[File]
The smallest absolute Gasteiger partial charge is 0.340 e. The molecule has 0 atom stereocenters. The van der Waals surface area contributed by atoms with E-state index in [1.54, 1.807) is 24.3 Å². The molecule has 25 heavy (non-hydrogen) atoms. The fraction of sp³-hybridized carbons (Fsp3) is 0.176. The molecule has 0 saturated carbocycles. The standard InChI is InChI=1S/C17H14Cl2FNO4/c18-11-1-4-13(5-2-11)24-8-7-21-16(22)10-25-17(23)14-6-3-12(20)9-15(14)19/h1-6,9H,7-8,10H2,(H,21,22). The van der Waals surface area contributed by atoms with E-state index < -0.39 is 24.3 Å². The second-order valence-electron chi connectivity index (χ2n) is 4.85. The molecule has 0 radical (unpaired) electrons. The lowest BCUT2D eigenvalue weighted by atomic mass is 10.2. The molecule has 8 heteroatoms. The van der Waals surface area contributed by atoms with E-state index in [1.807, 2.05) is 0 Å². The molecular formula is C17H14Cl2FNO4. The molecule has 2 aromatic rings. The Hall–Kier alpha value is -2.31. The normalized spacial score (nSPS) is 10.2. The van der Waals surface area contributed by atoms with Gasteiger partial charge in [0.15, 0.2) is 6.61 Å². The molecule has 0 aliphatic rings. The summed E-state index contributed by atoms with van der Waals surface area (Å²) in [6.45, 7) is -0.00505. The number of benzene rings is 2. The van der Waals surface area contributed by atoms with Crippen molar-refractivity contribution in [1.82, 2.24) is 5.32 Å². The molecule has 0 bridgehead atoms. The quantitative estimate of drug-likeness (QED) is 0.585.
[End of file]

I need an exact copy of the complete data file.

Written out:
The smallest absolute Gasteiger partial charge is 0.340 e. The molecule has 0 atom stereocenters. The van der Waals surface area contributed by atoms with E-state index in [1.54, 1.807) is 24.3 Å². The molecule has 25 heavy (non-hydrogen) atoms. The fraction of sp³-hybridized carbons (Fsp3) is 0.176. The molecule has 0 saturated carbocycles. The standard InChI is InChI=1S/C17H14Cl2FNO4/c18-11-1-4-13(5-2-11)24-8-7-21-16(22)10-25-17(23)14-6-3-12(20)9-15(14)19/h1-6,9H,7-8,10H2,(H,21,22). The van der Waals surface area contributed by atoms with E-state index < -0.39 is 24.3 Å². The second-order valence-electron chi connectivity index (χ2n) is 4.85. The molecule has 0 radical (unpaired) electrons. The lowest BCUT2D eigenvalue weighted by atomic mass is 10.2. The molecule has 8 heteroatoms. The van der Waals surface area contributed by atoms with E-state index in [1.807, 2.05) is 0 Å². The molecular formula is C17H14Cl2FNO4. The molecule has 2 aromatic rings. The Hall–Kier alpha value is -2.31. The normalized spacial score (nSPS) is 10.2. The van der Waals surface area contributed by atoms with Gasteiger partial charge in [0.15, 0.2) is 6.61 Å². The molecule has 0 aliphatic rings. The summed E-state index contributed by atoms with van der Waals surface area (Å²) in [6.45, 7) is -0.00505. The number of benzene rings is 2. The van der Waals surface area contributed by atoms with Crippen molar-refractivity contribution in [1.82, 2.24) is 5.32 Å². The molecule has 0 bridgehead atoms. The quantitative estimate of drug-likeness (QED) is 0.585.